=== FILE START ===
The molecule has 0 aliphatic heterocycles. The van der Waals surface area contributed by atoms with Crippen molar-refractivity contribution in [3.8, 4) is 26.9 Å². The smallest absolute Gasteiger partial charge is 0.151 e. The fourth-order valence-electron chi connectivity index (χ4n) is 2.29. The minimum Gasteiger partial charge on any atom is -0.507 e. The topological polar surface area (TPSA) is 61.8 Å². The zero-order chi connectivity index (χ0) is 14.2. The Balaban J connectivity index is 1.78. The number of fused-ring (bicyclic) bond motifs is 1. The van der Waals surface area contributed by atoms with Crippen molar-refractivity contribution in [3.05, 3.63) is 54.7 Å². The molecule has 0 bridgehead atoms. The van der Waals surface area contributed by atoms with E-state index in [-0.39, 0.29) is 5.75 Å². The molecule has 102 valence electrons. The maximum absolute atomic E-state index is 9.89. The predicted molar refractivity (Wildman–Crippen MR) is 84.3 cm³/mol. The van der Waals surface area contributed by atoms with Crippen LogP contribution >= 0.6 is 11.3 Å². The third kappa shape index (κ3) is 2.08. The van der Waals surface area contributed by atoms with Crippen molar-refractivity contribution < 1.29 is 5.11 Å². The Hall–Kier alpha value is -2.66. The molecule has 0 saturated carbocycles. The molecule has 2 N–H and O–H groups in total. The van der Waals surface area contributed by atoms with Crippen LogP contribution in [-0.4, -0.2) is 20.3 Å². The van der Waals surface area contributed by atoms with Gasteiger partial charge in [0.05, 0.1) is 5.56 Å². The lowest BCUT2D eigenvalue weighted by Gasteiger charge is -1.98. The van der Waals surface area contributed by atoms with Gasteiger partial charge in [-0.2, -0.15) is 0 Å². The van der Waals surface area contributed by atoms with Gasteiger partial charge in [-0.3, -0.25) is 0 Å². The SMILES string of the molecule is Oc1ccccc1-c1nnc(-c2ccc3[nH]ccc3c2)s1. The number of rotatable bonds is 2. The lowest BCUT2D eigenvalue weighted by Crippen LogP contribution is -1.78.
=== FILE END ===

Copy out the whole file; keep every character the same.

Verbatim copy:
The molecule has 0 aliphatic heterocycles. The van der Waals surface area contributed by atoms with Crippen molar-refractivity contribution in [3.8, 4) is 26.9 Å². The smallest absolute Gasteiger partial charge is 0.151 e. The fourth-order valence-electron chi connectivity index (χ4n) is 2.29. The minimum Gasteiger partial charge on any atom is -0.507 e. The topological polar surface area (TPSA) is 61.8 Å². The zero-order chi connectivity index (χ0) is 14.2. The Balaban J connectivity index is 1.78. The number of fused-ring (bicyclic) bond motifs is 1. The van der Waals surface area contributed by atoms with Crippen molar-refractivity contribution in [3.05, 3.63) is 54.7 Å². The molecule has 0 bridgehead atoms. The van der Waals surface area contributed by atoms with E-state index in [-0.39, 0.29) is 5.75 Å². The molecule has 102 valence electrons. The maximum absolute atomic E-state index is 9.89. The predicted molar refractivity (Wildman–Crippen MR) is 84.3 cm³/mol. The van der Waals surface area contributed by atoms with Crippen LogP contribution >= 0.6 is 11.3 Å². The third kappa shape index (κ3) is 2.08. The van der Waals surface area contributed by atoms with Crippen molar-refractivity contribution < 1.29 is 5.11 Å². The Hall–Kier alpha value is -2.66. The molecule has 0 saturated carbocycles. The molecule has 2 N–H and O–H groups in total. The van der Waals surface area contributed by atoms with Crippen LogP contribution in [-0.4, -0.2) is 20.3 Å². The van der Waals surface area contributed by atoms with Gasteiger partial charge in [0.05, 0.1) is 5.56 Å². The lowest BCUT2D eigenvalue weighted by Gasteiger charge is -1.98. The van der Waals surface area contributed by atoms with Gasteiger partial charge in [-0.2, -0.15) is 0 Å². The van der Waals surface area contributed by atoms with Gasteiger partial charge in [-0.3, -0.25) is 0 Å². The SMILES string of the molecule is Oc1ccccc1-c1nnc(-c2ccc3[nH]ccc3c2)s1. The number of rotatable bonds is 2. The lowest BCUT2D eigenvalue weighted by Crippen LogP contribution is -1.78.